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Trolls is an anti-consumerist fable featuring toys you can buy immediately post-screening

Is true happiness attainable? Let’s ask the Trolls.

The Trolls are here! (One of them is named Guy Diamond.)
Dreamworks Animation
Emily St. James was a senior correspondent for Vox, covering American identities. Before she joined Vox in 2014, she was the first TV editor of the A.V. Club.

Trolls, the new animated movie about the little dolls with the long, neon-hued hair, is the kind of movie that invites the mind to wander.



This is to say it’s not a good movie, but it’s also not a bad movie. It’s reasonably entertaining, with some good musical numbers and at least one goofily endearing performance.

But it’s also just a little bit all over the place, with a story that often seems like a fairy-tale greatest hits album — with all the hits covered by trolls. It’s a story assembled by committee.

In other words, it lulls you. The crowd I saw it with laughed at the right places and got emotional at the right places, but it all felt rather muted — like the drowsy emotions you might feel while falling asleep in the back seat of a car while someone else drives home.

Naturally, the more my mind wandered, the more I started pondering questions about the film’s universe, visual aesthetic, and more. Here are five of them.

1) Is true happiness attainable?

Happy li'l Trolls.
Dreamworks Animation

Trolls posits a universe where the singing, dancing, hugging Trolls live in a Troll Tree — until they are imprisoned by big, monochromatic monsters named Bergens, who look a bit like the images from a computer monitor back when said monitors could only display four colors at a time.

The Bergens eat Trolls, during an annual festival named Trollstice (thus justifying the film’s "holiday season" release date), because the Trolls give them bursts of pure happiness or something.

Anyway, there are hints here and there that the Bergens can find happiness without eating tiny living things who enjoy singing and dancing, that true happiness comes from within. It’s meant to be vaguely anti-consumerist, which is kind of rich for a movie based on literal toy dolls.

But is this true? Can you ever truly attain happiness? The characters in Trolls find a way to move toward a kind of inner serenity, but we only see their first steps. Who will they be 10 years from now, when singing and dancing are no longer enough? On that day, the Bergens might turn, again, to the simple joys of munching on Trolls.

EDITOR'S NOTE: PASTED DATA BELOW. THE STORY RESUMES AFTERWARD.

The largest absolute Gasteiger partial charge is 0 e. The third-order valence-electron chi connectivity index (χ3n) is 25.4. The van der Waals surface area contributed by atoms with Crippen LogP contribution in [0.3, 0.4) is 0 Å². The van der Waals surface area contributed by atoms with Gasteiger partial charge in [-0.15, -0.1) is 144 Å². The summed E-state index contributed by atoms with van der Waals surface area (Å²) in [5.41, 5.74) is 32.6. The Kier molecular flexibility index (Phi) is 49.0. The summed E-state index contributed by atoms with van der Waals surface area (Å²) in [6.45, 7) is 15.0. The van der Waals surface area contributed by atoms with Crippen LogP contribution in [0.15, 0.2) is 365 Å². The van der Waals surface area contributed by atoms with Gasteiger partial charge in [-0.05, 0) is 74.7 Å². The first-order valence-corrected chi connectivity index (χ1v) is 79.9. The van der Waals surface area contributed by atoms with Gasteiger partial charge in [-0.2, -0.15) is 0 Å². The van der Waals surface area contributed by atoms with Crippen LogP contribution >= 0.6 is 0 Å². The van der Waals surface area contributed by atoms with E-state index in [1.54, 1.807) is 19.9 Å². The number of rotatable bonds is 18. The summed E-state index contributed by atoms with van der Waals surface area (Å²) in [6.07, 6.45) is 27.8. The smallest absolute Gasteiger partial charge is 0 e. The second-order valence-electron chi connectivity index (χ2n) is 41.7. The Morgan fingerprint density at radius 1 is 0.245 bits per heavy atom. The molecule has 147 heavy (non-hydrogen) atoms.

I’m saying I wouldn’t be too comfortable if I were a Troll.

2) Why isn’t Zooey Deschanel always this weird?

Zooey Deschanel voices Bridget, who draws the attention of the King.
Dreamworks Animation

Trolls is a DreamWorks Animation production, which means that nearly every voice role is filled by someone you’ve probably heard of before. Anna Kendrick is Princess Poppy, the effervescent lead who feels like the actress’s Pitch Perfect character turned up to 150 percent. Justin Timberlake is Branch, a grumpy dude. Christopher Mintz-Plasse! Christine Baranski! James Corden! They’re all here.

But my favorite performance in the movie belongs to Zooey Deschanel, who plays Bridget, a Bergen scullery maid, with the voice of a parent trying to read a book about a spooky monster to her child. Her half-growl, half-coo turns Bridget from a random side character into someone who legitimately takes over the movie for a while.

Deschanel has always had a kooky side. Trolls offers her one of her best chances to simply give in to that part of herself — and it’s legitimately one of my favorite movie performances from her, even if something like half of her dialogue is saying, "Yes, chef!" to her boss.

3) Is this movie going to be a Cyrano de Bergerac riff or a Cinderella riff?

Poppy and Branch are on the way to Bergen Town.
Dreamworks Animation